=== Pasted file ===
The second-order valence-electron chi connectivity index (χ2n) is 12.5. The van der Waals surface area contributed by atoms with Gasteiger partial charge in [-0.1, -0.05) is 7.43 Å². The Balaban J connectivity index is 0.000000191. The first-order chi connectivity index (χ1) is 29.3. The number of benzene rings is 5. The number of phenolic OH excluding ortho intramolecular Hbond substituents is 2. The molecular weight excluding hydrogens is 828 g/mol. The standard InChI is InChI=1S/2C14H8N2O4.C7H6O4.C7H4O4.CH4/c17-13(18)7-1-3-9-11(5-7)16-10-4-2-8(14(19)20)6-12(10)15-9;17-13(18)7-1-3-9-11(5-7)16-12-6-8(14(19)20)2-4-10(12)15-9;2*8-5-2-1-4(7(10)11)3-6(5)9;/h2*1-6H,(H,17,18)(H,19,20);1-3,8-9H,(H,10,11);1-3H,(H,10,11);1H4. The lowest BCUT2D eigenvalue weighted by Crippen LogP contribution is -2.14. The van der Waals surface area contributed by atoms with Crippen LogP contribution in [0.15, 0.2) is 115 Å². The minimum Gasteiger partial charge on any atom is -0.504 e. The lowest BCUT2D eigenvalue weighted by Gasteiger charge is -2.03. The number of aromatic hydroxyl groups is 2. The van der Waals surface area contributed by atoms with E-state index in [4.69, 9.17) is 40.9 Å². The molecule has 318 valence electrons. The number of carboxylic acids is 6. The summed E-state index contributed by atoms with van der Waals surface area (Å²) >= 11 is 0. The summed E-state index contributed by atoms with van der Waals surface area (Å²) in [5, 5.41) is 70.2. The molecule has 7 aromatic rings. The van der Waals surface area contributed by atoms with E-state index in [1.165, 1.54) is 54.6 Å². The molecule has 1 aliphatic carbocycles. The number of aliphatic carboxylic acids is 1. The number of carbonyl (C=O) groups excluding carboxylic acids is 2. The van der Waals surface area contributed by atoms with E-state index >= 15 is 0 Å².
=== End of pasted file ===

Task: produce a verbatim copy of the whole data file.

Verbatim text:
The second-order valence-electron chi connectivity index (χ2n) is 12.5. The van der Waals surface area contributed by atoms with Gasteiger partial charge in [-0.1, -0.05) is 7.43 Å². The Balaban J connectivity index is 0.000000191. The first-order chi connectivity index (χ1) is 29.3. The number of benzene rings is 5. The number of phenolic OH excluding ortho intramolecular Hbond substituents is 2. The molecular weight excluding hydrogens is 828 g/mol. The standard InChI is InChI=1S/2C14H8N2O4.C7H6O4.C7H4O4.CH4/c17-13(18)7-1-3-9-11(5-7)16-10-4-2-8(14(19)20)6-12(10)15-9;17-13(18)7-1-3-9-11(5-7)16-12-6-8(14(19)20)2-4-10(12)15-9;2*8-5-2-1-4(7(10)11)3-6(5)9;/h2*1-6H,(H,17,18)(H,19,20);1-3,8-9H,(H,10,11);1-3H,(H,10,11);1H4. The lowest BCUT2D eigenvalue weighted by Crippen LogP contribution is -2.14. The van der Waals surface area contributed by atoms with Crippen LogP contribution in [0.15, 0.2) is 115 Å². The minimum Gasteiger partial charge on any atom is -0.504 e. The lowest BCUT2D eigenvalue weighted by Gasteiger charge is -2.03. The number of aromatic hydroxyl groups is 2. The van der Waals surface area contributed by atoms with E-state index in [4.69, 9.17) is 40.9 Å². The molecule has 318 valence electrons. The number of carboxylic acids is 6. The summed E-state index contributed by atoms with van der Waals surface area (Å²) >= 11 is 0. The summed E-state index contributed by atoms with van der Waals surface area (Å²) in [5, 5.41) is 70.2. The molecule has 7 aromatic rings. The van der Waals surface area contributed by atoms with E-state index in [1.165, 1.54) is 54.6 Å². The molecule has 1 aliphatic carbocycles. The number of aliphatic carboxylic acids is 1. The number of carbonyl (C=O) groups excluding carboxylic acids is 2. The van der Waals surface area contributed by atoms with E-state index >= 15 is 0 Å².